874.00/7–1745: Telegram

No. 800
The Representative in Bulgaria ( Barnes ) to the Acting Secretary of State 1
top secret

367. Top Secret, not for distribution.

The President’s telegram to Stalin 2 as paraphrased in Depths 168, June 83 and statement on pages 6 and 7 of June 28 Current foreign Relations 4 on US position with respect to peace treaties with ex-satellites, encourage me to hope that the admirable statement of views in Dept’s 84 of Mar 293 on elections in Bulgaria is as expressive today of Dept’s thought on this crucial matter as when statement was originally drafted.

In absence of info from Dept I, of course, have no way of knowing whether Bulgarian election situation will be deeply probed at meeting of Big Three and, if so, whether views as set forth in documents referred to above will be reiterated at this time by the US. These are considerations which now crop up daily in conversations with local political leaders who are casting about desperately to know what line to take in the face of Communist determination to retain their grasp on the FF and hence on country.

If democratic elements within and outside the Front could be made aware of views to which I have referred and that such views will be reiterated at Potsdam, they would be galvanized into a resistance [Page 695] against Communist designs, which in absence of public encouragement from US, could only appear futile and hazardous to them. At the same time it might be hoped Communist leaders would become more reasonable in proportion to degree that doubts of all-out Russian support for a plebiscite to perpetuate Communist domination (instead of free democratic elections) could be instilled in their minds.

The election mold has already been fashioned by Communists and the mixture of metal to be melted down and poured into it is about ready for the furnace. If Yalta declaration on liberated Europe5 is to be applied effectively in Bulgaria, prompt action by the US is necessary. I, therefore, feel obliged once again to ask the Dept to authorize me to use in my conversations with Bulgarian political and govt leaders the expressions of views that I have referred to in this telegram. If for some reason the Dept perceives serious objection to full revelation of our views, perhaps it could at least authorize use of substance of first three paragraphs of its 84 and statement of our position on peace treaties with ex-satellites. Whatever its decision I should be promptly instructed.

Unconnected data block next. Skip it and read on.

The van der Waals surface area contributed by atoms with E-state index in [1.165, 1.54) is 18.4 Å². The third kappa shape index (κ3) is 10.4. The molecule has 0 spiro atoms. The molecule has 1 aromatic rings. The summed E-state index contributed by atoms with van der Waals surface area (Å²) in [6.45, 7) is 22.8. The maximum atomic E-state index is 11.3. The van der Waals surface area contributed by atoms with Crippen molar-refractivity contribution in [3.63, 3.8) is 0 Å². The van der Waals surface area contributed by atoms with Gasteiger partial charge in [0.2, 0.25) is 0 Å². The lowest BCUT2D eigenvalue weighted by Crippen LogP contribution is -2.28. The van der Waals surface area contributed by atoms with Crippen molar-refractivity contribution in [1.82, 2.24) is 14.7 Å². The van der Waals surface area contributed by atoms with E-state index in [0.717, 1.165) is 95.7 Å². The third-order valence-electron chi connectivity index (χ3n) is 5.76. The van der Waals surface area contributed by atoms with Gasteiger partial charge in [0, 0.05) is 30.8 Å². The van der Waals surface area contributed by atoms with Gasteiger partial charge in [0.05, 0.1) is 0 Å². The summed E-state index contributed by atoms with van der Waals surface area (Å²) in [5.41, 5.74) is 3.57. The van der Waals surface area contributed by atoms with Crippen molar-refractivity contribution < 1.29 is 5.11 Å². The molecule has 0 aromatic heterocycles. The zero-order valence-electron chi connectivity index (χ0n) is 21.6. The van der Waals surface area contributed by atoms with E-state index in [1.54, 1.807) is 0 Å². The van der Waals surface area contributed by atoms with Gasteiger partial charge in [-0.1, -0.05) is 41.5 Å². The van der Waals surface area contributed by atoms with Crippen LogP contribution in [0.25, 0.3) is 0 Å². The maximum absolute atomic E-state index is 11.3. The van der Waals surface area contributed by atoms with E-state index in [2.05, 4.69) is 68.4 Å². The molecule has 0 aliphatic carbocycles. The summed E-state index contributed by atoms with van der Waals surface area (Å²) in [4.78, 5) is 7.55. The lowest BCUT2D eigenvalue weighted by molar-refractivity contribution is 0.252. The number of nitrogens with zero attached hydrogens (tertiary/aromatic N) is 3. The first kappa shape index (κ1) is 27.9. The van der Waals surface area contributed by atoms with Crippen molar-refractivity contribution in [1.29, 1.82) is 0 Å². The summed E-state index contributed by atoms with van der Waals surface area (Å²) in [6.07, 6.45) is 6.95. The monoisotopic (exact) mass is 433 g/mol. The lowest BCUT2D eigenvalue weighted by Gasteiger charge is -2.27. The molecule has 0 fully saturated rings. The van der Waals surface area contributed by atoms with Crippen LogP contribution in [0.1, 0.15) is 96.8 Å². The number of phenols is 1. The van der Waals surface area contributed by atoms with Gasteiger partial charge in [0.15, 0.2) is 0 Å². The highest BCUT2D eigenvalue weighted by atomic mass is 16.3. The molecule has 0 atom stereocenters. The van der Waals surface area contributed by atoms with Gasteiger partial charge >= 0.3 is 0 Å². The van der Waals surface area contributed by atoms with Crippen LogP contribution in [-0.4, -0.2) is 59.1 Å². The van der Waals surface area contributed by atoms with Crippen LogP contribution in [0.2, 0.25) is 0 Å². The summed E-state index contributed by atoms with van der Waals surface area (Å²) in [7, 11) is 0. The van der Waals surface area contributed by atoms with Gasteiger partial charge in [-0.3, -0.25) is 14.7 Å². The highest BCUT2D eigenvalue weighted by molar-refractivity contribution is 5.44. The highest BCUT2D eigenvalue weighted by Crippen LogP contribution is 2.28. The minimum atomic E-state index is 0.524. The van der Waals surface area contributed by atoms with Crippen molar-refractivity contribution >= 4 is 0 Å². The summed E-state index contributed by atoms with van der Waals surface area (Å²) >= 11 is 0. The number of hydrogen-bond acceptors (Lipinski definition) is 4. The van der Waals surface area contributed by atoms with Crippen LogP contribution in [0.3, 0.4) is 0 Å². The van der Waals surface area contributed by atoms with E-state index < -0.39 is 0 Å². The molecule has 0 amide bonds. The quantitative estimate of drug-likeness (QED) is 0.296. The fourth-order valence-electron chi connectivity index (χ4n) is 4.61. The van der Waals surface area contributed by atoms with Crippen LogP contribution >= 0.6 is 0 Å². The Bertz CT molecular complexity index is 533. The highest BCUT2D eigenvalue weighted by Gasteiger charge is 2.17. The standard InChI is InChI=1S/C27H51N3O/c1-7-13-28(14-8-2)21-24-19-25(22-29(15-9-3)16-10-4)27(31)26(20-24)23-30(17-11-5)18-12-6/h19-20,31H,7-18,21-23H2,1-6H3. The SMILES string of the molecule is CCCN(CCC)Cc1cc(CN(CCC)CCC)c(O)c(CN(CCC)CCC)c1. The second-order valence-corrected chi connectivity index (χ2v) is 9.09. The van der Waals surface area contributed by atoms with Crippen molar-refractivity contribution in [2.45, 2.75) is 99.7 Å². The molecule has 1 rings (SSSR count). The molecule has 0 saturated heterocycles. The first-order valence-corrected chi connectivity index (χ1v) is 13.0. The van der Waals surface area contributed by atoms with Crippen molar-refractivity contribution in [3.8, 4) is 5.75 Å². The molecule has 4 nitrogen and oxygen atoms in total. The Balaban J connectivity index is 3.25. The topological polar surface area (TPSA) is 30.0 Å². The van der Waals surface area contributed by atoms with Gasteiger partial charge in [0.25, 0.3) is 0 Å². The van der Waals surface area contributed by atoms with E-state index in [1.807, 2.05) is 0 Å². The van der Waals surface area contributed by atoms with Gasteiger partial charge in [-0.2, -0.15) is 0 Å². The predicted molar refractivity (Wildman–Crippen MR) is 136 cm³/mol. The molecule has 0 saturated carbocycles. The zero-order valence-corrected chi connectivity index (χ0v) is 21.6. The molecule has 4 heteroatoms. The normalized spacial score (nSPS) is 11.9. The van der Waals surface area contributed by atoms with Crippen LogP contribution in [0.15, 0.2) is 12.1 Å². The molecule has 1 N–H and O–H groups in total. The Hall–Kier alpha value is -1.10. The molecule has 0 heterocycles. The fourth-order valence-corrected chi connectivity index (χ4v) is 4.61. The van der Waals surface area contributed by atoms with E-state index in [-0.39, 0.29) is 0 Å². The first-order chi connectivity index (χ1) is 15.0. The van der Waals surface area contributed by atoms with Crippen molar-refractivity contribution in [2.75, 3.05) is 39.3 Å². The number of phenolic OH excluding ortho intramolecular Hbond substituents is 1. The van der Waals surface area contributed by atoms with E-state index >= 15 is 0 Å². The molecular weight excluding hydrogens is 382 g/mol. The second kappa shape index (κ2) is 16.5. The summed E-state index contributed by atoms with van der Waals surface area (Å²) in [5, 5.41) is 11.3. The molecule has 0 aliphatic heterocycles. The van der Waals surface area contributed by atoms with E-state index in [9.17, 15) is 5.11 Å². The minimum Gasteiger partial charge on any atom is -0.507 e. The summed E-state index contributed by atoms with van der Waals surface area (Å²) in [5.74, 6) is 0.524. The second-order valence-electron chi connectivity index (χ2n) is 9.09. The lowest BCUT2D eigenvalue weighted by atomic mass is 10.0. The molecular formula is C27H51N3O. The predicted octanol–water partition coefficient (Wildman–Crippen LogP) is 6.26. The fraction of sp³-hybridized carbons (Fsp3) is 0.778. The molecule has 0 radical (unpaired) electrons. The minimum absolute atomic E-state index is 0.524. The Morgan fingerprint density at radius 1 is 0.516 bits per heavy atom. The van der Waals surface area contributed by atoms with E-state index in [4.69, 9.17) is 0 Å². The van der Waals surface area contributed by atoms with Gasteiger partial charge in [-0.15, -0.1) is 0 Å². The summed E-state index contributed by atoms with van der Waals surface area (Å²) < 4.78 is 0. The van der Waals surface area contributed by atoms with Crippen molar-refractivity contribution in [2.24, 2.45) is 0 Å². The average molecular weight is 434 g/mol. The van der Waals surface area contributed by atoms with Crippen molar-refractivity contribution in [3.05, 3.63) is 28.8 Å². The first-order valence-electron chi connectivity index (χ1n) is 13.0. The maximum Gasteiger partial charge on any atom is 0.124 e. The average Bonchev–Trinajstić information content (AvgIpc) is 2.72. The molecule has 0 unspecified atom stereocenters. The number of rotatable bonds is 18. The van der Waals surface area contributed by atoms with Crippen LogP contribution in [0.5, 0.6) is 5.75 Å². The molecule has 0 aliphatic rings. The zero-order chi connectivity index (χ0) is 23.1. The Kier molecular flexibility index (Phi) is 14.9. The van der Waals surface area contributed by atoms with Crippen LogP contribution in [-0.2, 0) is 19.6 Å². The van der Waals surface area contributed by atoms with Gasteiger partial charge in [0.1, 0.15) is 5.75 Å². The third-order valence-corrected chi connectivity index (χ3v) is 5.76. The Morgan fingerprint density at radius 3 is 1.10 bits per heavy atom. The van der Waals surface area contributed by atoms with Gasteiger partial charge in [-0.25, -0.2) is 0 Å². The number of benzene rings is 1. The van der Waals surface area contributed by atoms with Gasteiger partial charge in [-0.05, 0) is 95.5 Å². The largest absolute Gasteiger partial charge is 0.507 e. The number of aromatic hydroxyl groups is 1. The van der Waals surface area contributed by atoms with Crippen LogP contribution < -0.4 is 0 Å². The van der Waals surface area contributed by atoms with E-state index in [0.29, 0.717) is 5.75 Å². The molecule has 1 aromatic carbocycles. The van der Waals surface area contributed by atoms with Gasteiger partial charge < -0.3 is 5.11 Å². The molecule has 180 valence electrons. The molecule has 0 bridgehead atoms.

My British colleague6 continues to urge that his govt take a forthright position with respect to electoral situation here. But putting together all I have picked up from various sources I judge that London possibly having situation in Greece uppermost in its mind, is again prepared to discount Bulgaria and this time to leave to us the burden of any effort somewhat to retrieve matters here, if that is at all possible.

My deep interest in the electoral situation here is motivated by the hope that the fiasco of the ACC aided and abetted by Eden’s concessions to Molotov during armistice negotiations in Moscow last October, will not be perpetuated by the signature of peace with a minority-dominated FF govt. I am equally of opinion that we should do everything possible to avoid the stalemate of a policy of nonrecognition, if British and Russia are prepared to recognize the Bulgarian Govt. In this dilemma there seems only one wise course, namely, to do everything we can at present to assure the freest election possible with the widest democratic participation that pressure from US at this time can effect.

Repeated to Moscow as 194.

  1. The gist of this message was included in telegram No. 48 of July 18 from Grew to Byrnes (file No. 800.00 Summaries/7–1845).
  2. See vol. i, document No. 285, footnote 5.
  3. Not printed.
  4. The statement referred to is as follows: “We consider that it is desirable to conclude peace treaties with Bulgaria, Hungary and Rumania as soon as possible but do not think this can be done in a brief period. Meanwhile we would like truly tripartite ACCs. We are by no means convinced, especially in Bulgaria and Rumania, that we could preserve democratic principles and the interests of the peoples involved if we conclude peace with the present regimes. We will continue to press for application of Yalta in such important matters as the preparations for elections and the constitution of governments.”
  5. Not printed.
  6. See document No. 1417, section v .
  7. W. E. Houstoun-Boswall.